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Jay Z Adapts and Prevails
By: Greg Dorn
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Once upon a time, album promotions consisted of eye-popping music videos and radio-friendly singles. If an artist was hot, that’s all it took for a CD to go platinum in a week’s time. My, how the times have changed. For the last 10 years, music sales have diminished significantly. While that conversation has been done to death, artists still seek new and innovative ways to build hype and sell their music. Touring and merchandise may keep their wallets fat and their chains hanging low, but some people want more than money. Some people aspire to revolutionize the industry. Anything short of that denotes failure. Enter Jay Z, a man who built his career selling a rags-to-riches story for the public to devour. He knew how to sell, how to promote, and how to change. No wonder he remains one of the most successful artists in the history of music. At 43 years old, HOVA still knows that to stay on top, you must adapt or die.
 
The announcement came out of nowhere. During game five of the NBA finals, a peculiar commercial appeared on the screen. We saw Jay talking with high-profile producers Rick Rubin, Swizz Beats, Timbaland, and Pharrell Williams. An album served as the topic of discussion. But save for a song released months prior to honor Blue Ivy Carter (“Open Letter”), no singles had surfaced; an unprecedented move for an album release. How could Jay Z, considered the greatest living rapper, drop his first solo effort since 2009 without anyone knowing?
 
The man obviously knew he couldn’t do the same old song and dance. He’d already sold millions of records, amassed a ridiculous fortune, solidified himself as hip-hop royalty, and put a ring on the hottest chick in the game. He needed something fresh: the element of surprise. Without warning, Jay didn’t just drop an album, he dropped a bomb. The savvy businessman and former CEO of Def Jam then upped the ante and teamed up with perhaps the greatest invention of the 21st century: the smartphone. One million lucky owners of Samsung’s Galaxy SIII, S4, and Note II would receive a free download from a dedicated app. Before it even went on sale, the album had already gone platinum. Well, not technically, since the RIAA wouldn’t recognize those numbers. But the stunt paid off — Magna Carta… Holy Grail sold 528,000 copies when released to the public and gave Jay Z his 13th consecutive number one. All hail J-HOVA, a man who not only knows how to play the game, but also how to stay in it.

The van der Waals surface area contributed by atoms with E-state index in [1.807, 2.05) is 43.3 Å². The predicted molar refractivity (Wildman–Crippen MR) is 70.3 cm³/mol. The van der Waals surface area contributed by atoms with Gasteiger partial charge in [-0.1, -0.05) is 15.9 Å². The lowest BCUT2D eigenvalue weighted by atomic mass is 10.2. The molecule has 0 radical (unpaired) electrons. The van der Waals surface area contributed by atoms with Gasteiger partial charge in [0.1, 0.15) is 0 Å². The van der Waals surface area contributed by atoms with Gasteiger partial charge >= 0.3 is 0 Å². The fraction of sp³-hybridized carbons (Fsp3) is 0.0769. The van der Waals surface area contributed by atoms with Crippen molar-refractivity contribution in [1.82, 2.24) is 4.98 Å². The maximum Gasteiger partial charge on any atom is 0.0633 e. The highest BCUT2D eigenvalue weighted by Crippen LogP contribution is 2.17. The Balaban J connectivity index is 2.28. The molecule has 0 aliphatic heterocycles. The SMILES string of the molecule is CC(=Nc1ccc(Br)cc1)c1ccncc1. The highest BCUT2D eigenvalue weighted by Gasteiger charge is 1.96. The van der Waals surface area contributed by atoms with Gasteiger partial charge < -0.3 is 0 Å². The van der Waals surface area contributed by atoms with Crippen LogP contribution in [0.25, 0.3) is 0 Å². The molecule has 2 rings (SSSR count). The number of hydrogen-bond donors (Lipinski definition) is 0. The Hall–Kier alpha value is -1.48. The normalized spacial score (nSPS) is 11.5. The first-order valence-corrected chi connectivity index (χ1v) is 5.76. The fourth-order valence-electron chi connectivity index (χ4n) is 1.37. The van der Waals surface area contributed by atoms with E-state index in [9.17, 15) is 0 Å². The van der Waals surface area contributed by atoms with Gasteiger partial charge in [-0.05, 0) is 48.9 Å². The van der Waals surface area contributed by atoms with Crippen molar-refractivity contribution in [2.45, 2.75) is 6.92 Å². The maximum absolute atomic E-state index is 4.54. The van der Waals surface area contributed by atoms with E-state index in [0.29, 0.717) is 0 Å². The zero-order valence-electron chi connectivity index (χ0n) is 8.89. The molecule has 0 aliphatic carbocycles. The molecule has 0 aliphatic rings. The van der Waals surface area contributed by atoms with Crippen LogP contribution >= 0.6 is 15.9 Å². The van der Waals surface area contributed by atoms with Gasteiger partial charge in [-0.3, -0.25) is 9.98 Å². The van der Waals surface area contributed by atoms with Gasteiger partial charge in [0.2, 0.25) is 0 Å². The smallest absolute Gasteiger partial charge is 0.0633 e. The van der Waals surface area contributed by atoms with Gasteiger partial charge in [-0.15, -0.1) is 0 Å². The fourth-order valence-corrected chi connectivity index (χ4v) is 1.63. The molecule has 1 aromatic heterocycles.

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About the Author
Greg Dorn is a blogger, writer, and obsessed with everything technology and social media. Greg is absolutely captivated with the recent advancements in mobile gadgets, making our world more seamlessly connected. You can learn more about him on his own blog here
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